Curt Meine reflects on the long journey that brought about the making of the new documentary film Green Fire: Aldo Leopold and a Land Ethic for Our Time. Curt worked with Steve Dunsky, Ann Dunsky, and Dave Steinke–the folks who brought you The Greatest Good documentary–on this project.
After five years of talking, imagining, brain-storming, fund-raising, partnering, writing, road-tripping, filming, re-writing, recording, editing, test-screening, re-re-writing, re-recording, re-editing—and occasionally eating and breathing and sleeping—the first full-length documentary film on the life and legacy of conservationist Aldo Leopold is now showing at a theater near you. (Or perhaps at a library, visitors center, classroom, or film festival.) Green Fire: Aldo Leopold and a Land Ethic for Our Time premiered in early February at the National Hispanic Cultural Center in Albuquerque, and since then in Wisconsin, California, Iowa, and Washington D.C. Some 200 other local screenings are scheduled over the coming months in communities across the country and beyond. It has been shown in Sweden and Mexico, with Croatia, India, Turkey, Japan, Brazil, Canada, and other countries on the horizon. It will have its first screening before an academic audience this weekend, at the 2011 meeting of the American Society for Environmental History in Phoenix. All of this in response to a film that was only completed two and a half months ago.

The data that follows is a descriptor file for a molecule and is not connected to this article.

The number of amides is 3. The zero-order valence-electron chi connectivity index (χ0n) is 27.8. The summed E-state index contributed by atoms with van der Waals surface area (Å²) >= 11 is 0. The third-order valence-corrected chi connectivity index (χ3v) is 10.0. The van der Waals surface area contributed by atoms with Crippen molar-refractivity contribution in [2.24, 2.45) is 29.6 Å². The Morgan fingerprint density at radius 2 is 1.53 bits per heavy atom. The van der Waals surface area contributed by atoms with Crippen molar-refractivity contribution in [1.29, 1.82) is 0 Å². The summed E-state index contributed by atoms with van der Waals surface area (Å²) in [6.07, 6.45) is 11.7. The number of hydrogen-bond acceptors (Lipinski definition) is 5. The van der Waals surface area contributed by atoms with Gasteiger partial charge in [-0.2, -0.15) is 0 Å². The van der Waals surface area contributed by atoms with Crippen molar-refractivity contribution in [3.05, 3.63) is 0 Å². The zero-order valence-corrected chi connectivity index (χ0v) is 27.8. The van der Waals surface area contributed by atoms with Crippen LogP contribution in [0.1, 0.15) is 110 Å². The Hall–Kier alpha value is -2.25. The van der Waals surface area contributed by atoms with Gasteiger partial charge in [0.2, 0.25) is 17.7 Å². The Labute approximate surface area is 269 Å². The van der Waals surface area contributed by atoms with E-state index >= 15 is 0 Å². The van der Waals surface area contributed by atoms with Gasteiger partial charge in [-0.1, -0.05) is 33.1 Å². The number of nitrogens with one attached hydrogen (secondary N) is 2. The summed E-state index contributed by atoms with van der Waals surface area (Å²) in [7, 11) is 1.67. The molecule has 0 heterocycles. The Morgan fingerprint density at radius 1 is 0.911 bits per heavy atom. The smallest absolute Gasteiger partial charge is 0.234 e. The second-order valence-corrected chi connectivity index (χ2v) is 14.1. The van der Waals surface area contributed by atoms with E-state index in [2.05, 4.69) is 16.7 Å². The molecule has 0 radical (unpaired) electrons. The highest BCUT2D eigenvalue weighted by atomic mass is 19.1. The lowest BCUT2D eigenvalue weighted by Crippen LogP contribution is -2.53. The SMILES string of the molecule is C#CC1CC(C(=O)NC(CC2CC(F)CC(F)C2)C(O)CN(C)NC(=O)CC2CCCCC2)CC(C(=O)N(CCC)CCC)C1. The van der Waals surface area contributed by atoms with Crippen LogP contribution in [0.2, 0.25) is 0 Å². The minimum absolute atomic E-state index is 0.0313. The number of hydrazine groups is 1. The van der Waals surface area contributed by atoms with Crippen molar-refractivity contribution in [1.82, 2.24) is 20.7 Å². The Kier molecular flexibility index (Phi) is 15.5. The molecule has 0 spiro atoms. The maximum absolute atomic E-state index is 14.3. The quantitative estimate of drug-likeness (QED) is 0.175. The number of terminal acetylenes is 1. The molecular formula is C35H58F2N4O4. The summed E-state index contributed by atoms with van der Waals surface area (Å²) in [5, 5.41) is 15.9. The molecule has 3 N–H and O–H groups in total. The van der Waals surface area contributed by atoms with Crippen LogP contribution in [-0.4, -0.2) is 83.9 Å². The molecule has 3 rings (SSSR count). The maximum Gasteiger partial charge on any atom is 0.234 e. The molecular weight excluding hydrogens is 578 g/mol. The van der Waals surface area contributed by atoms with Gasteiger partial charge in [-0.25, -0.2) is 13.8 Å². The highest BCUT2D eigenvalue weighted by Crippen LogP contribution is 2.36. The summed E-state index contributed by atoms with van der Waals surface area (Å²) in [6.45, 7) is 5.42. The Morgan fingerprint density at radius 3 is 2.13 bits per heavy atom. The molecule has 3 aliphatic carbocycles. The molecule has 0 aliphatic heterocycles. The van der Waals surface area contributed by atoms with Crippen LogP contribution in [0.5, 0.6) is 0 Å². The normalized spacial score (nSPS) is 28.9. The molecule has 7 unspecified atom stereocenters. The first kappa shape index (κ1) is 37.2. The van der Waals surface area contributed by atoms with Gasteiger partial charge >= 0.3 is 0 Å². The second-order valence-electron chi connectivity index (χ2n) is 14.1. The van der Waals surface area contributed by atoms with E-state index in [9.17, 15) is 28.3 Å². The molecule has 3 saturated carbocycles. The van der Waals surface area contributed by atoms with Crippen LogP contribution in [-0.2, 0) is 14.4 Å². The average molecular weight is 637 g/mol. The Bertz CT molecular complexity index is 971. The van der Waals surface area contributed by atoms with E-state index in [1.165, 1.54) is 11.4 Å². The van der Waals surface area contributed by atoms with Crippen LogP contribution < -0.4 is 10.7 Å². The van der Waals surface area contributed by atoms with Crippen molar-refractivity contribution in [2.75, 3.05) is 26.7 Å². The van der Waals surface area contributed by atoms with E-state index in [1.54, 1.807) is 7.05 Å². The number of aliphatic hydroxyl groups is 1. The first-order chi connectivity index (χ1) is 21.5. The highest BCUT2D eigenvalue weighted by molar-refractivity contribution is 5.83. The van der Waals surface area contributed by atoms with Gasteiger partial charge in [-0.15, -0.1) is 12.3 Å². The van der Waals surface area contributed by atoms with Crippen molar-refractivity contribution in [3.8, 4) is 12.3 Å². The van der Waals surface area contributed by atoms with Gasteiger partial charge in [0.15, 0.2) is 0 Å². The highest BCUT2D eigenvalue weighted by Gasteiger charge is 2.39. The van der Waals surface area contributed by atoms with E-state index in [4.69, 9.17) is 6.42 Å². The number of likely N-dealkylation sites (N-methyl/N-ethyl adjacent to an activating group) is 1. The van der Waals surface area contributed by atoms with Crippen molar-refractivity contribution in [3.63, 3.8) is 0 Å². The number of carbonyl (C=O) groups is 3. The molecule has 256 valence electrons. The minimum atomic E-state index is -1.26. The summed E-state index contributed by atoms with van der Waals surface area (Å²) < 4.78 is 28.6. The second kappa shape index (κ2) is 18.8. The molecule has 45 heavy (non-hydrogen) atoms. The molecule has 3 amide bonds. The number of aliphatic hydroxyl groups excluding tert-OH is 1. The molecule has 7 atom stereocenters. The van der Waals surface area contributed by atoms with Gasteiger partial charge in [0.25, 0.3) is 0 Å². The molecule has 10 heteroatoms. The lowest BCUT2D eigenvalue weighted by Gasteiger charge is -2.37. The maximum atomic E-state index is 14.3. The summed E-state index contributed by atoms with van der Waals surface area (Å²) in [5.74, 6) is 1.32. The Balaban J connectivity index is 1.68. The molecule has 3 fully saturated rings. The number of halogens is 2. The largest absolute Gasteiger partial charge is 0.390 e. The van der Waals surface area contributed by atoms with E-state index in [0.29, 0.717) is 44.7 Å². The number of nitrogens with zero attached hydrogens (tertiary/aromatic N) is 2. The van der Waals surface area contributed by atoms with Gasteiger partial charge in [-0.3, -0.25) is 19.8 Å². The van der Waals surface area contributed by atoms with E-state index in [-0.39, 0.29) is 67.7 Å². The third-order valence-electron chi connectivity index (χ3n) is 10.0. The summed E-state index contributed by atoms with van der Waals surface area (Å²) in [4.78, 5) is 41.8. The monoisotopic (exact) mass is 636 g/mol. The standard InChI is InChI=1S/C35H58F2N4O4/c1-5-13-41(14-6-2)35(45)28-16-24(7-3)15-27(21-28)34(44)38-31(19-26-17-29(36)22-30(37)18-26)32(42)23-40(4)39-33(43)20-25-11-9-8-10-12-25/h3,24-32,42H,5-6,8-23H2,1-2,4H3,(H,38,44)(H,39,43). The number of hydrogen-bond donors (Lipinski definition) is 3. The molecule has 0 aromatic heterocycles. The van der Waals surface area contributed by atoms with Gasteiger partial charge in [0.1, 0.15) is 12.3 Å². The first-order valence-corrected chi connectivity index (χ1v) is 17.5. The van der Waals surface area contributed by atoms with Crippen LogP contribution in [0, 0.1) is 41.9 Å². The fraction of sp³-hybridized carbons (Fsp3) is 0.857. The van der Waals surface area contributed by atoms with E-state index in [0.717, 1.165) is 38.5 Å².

In 1988 I published Aldo Leopold: His Life and Work, the first full biography of Leopold. In researching that work, I became fully aware of the pent-up interest in Leopold, and the fact that there was a built-in audience for his story. The pressure was on, not to get published—the normal challenge aspiring writers face—but to not blow the opportunity. Fortunately, the richness of Leopold’s experience, thinking, and archival legacy carried the work forward. Similarly with Green Fire, the film production team felt confident that there was a strong existing core of interest in Leopold’s story and the land ethic; the challenge was to communicate the broader significance of that story in a compelling and coherent way.
Aldo Leopold on the Apache National Forest, Arizona, 1911. (FHS Photo Collection)
In our early editorial meetings, we debated at length the basic questions: Who is our audience? What is the main message of the film? How can we most effectively illustrate and share that message? What important themes and episodes from Leopold’s life and work should we try to show? We found ourselves hung up on an essential dilemma: Do we want to create a historical documentary that will tell Leopold’s fascinating life story, or are we more interested in contemporary expressions of his ideas and influence? It might have been easier to go down either one of those paths, but instead we chose to pursue both: to weave the historical and contemporary together. To do that most effectively, the producers decided they needed an on-screen narrator and guide to make the necessary connections. Thus was I kidnapped, taken out of the role of comfortable project advisor, and put in front of the camera.